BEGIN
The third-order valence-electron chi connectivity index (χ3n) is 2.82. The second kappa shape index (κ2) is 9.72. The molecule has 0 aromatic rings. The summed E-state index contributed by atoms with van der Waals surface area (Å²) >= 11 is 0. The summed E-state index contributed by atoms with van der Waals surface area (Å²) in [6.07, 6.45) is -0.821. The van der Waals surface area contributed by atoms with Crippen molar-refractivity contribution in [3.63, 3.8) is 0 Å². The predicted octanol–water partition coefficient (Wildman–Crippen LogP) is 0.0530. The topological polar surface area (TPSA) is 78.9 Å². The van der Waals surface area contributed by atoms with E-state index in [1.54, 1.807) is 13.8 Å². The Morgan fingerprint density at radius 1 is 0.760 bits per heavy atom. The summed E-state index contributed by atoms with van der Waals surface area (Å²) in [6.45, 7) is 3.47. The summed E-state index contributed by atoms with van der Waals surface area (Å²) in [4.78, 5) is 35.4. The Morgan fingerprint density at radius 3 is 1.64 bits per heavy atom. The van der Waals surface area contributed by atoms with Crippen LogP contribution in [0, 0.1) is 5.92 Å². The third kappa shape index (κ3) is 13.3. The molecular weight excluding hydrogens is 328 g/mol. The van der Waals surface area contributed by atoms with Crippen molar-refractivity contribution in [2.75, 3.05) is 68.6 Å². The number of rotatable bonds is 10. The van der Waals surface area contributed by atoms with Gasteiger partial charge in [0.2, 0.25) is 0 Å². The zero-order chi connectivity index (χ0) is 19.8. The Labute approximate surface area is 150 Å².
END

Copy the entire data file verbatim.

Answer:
The third-order valence-electron chi connectivity index (χ3n) is 2.82. The second kappa shape index (κ2) is 9.72. The molecule has 0 aromatic rings. The summed E-state index contributed by atoms with van der Waals surface area (Å²) >= 11 is 0. The summed E-state index contributed by atoms with van der Waals surface area (Å²) in [6.07, 6.45) is -0.821. The van der Waals surface area contributed by atoms with Crippen molar-refractivity contribution in [3.63, 3.8) is 0 Å². The predicted octanol–water partition coefficient (Wildman–Crippen LogP) is 0.0530. The topological polar surface area (TPSA) is 78.9 Å². The van der Waals surface area contributed by atoms with E-state index in [1.54, 1.807) is 13.8 Å². The Morgan fingerprint density at radius 1 is 0.760 bits per heavy atom. The summed E-state index contributed by atoms with van der Waals surface area (Å²) in [6.45, 7) is 3.47. The summed E-state index contributed by atoms with van der Waals surface area (Å²) in [4.78, 5) is 35.4. The Morgan fingerprint density at radius 3 is 1.64 bits per heavy atom. The van der Waals surface area contributed by atoms with Crippen LogP contribution in [0, 0.1) is 5.92 Å². The third kappa shape index (κ3) is 13.3. The molecular weight excluding hydrogens is 328 g/mol. The van der Waals surface area contributed by atoms with Crippen molar-refractivity contribution in [2.75, 3.05) is 68.6 Å². The number of rotatable bonds is 10. The van der Waals surface area contributed by atoms with Gasteiger partial charge in [0.2, 0.25) is 0 Å². The zero-order chi connectivity index (χ0) is 19.8. The Labute approximate surface area is 150 Å².